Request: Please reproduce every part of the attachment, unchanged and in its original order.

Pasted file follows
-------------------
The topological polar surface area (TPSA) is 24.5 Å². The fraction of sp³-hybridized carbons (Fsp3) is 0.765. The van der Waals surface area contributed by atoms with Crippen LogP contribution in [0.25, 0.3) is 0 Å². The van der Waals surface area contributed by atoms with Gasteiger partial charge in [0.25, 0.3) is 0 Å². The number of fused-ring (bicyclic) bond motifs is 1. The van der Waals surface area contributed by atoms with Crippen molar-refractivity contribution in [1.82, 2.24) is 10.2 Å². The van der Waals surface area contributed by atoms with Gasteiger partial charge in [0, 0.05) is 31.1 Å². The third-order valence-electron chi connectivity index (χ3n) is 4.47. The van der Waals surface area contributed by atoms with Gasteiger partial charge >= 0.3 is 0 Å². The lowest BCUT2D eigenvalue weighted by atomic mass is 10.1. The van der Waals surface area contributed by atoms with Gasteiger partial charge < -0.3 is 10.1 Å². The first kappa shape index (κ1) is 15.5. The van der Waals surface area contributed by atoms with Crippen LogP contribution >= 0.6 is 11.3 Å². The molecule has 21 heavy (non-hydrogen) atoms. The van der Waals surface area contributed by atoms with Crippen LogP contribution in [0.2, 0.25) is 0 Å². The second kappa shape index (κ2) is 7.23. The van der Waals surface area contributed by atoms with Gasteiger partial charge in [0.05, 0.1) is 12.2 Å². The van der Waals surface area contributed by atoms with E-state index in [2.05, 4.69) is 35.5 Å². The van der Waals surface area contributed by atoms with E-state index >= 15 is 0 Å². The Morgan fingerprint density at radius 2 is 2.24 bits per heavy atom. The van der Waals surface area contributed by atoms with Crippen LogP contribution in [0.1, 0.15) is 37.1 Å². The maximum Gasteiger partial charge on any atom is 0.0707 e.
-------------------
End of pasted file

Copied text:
The topological polar surface area (TPSA) is 24.5 Å². The fraction of sp³-hybridized carbons (Fsp3) is 0.765. The van der Waals surface area contributed by atoms with Crippen LogP contribution in [0.25, 0.3) is 0 Å². The van der Waals surface area contributed by atoms with Gasteiger partial charge in [0.25, 0.3) is 0 Å². The number of fused-ring (bicyclic) bond motifs is 1. The van der Waals surface area contributed by atoms with Crippen molar-refractivity contribution in [1.82, 2.24) is 10.2 Å². The van der Waals surface area contributed by atoms with Gasteiger partial charge in [0, 0.05) is 31.1 Å². The third-order valence-electron chi connectivity index (χ3n) is 4.47. The van der Waals surface area contributed by atoms with Gasteiger partial charge >= 0.3 is 0 Å². The lowest BCUT2D eigenvalue weighted by atomic mass is 10.1. The van der Waals surface area contributed by atoms with Gasteiger partial charge < -0.3 is 10.1 Å². The first kappa shape index (κ1) is 15.5. The van der Waals surface area contributed by atoms with Crippen LogP contribution >= 0.6 is 11.3 Å². The molecule has 21 heavy (non-hydrogen) atoms. The van der Waals surface area contributed by atoms with Crippen LogP contribution in [0.2, 0.25) is 0 Å². The second kappa shape index (κ2) is 7.23. The van der Waals surface area contributed by atoms with Gasteiger partial charge in [0.05, 0.1) is 12.2 Å². The van der Waals surface area contributed by atoms with E-state index in [2.05, 4.69) is 35.5 Å². The van der Waals surface area contributed by atoms with E-state index >= 15 is 0 Å². The Morgan fingerprint density at radius 2 is 2.24 bits per heavy atom. The van der Waals surface area contributed by atoms with Crippen LogP contribution in [0.1, 0.15) is 37.1 Å². The maximum Gasteiger partial charge on any atom is 0.0707 e.